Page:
Server Side Includes (SSI)

As you gain experience with HTML, you will discover directives that allow you to instruct the web server to perform more advanced actions with your files. For example, you might want to print a message at the bottom or the top of your page indicating when it was last modified.

To get the system to do this, you need to include a directive specifying that action. Such a directive is in the form of a "Server-Side Include" command. This document explains how to use some of these commands.

  1. The CS Department's web servers support all of Apache's Server-Side Include commands.
  2. The most popular commands are listed below and described more fully later in this section.
    #exec cgi
    #exec cmd
  3. The server looks for SSI commands within ".html" and ".shtml" files only. Traditionally, SSI commands are in files with the ".shtml" extension, but this is not a requirement.
  4. SSI commands are embedded within an HTML comment.
    <!--#include file = "filename" --> 

    Be sure to leave one or more spaces before the closing "-->" to prevent it from being mistaken for part of the parameter value. It is also a good idea to enclose the parameter value within quotation marks.
  5. " #flastmod" provides a simple mechanism to show the date and time that a particular web page was updated. It is normally used with the name of the current web page as a file argument. For example the Last Modified information that appears at the bottom of this web page was produced by:
    <BR>Last Modified:
    <!--#flastmod file="ssi.html" -->
    The path to the file argument is relative to the directory containing the current page.
  6. "#include" works like a C/C++ include statement and inserts the contents of another file or URL into the current web page.
    <!--#include file="path_to_file" -->
    <!--#include virtual="URL_to_file" -->
    The path to a file is always relative to the directory containing the current page. It cannot contain a backwards reference "../".
    The URL is relative to the current page unless it begins with a slash "/", in which case it may be any URL on this server. It may also specify a query string to be passed to the included page.

    Included files are not scanned for Server-Side Includes.
  7. " #exec cgi" and "#exec cmd" are used to run a Perl script or any executable program or script respectively. The standard output stream (stdout) from your command or program is inserted into the current web page, at the point where the "#exec" SSI command was found. "#exec cmd" is more robust and is the preferred form of this SSI command.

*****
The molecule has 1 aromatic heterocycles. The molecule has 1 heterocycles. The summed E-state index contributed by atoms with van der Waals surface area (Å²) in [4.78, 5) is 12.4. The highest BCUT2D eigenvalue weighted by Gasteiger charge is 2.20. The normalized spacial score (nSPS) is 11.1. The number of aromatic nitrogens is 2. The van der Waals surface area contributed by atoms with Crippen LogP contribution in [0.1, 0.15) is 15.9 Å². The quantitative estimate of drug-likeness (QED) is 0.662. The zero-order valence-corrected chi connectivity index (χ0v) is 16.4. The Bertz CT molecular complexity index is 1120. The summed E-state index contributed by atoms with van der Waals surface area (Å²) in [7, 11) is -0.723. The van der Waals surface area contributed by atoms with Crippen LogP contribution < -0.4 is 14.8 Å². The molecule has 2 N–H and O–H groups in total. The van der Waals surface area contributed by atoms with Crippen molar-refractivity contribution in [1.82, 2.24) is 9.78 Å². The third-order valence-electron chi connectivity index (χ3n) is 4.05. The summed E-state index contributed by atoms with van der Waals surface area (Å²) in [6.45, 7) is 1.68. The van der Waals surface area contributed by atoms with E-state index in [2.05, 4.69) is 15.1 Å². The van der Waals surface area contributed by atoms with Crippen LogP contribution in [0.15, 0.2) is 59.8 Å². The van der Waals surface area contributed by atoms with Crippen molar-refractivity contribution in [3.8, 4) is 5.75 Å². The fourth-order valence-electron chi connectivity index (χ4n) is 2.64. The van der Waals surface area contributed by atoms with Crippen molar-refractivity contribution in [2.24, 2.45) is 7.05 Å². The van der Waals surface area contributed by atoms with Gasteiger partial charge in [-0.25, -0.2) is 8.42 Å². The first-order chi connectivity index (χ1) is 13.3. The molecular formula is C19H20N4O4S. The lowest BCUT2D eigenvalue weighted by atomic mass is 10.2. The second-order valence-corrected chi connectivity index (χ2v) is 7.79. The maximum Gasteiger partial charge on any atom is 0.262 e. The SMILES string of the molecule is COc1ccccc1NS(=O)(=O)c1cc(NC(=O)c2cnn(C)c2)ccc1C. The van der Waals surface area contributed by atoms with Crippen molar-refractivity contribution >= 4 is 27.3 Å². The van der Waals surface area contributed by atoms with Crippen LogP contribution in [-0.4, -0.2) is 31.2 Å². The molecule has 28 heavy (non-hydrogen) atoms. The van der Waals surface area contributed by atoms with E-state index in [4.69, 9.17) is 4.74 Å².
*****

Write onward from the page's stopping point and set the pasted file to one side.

<!--#exec cmd="./MyProgram optional-arguments" -->
    < !--#exec cmd="/bin/date +%d/%m/%Y" --> 

    • There is no default path available to this command so a full execution path must be specified.
    • The first example runs an executable called "MyProgram" that is located in the same directory as the current web page. This file can be any type of executable, i.e. a Perl or Shell script, or a compiled program.
    • The second example executes the system date command and formats the current date as 09/07/2004 .
    • The command is executed using the same user ID and group ID as the Web Server. Currently, both of these ID's are the name "nobody".

      This is an especially bad option - see the notes in the testing section, dealing with testing this type of executable. The comments under SSI executables that run as the web server's user ID are only a slight exaggeration. You are strongly encouraged to make all SSI executables run under your own user ID. This is known as running a program setuid.

      See the man page perlsec which describes how to write a simple C program that can act as a setuid wrapper for Perl. A very simple modification to this code can make it act as a setuid wrapper for shell scripts or even system programs.
    • Since this SSI command is often used to produce a Hit Counter or an Access Log, any file(s) that it writes to must be writable by the Web Server. The safest method of doing this is to "chmod 4755 program_name", which makes your program run setuid, under your user ID. However, this is not permitted for Script files. For Script's (including Perl Scripts) you could use "chmod 666" for the data file(s) that the Script will write to. This is extremely dangerous, it allows anyone to write to your files! See the previous note about creating a setuid wrapper.
  8. Be sure to read the Testing section !

Go to and search for a version of the manual that matches our web servers. You can determine the current version by logging in to Hercules and using "apachectl -v".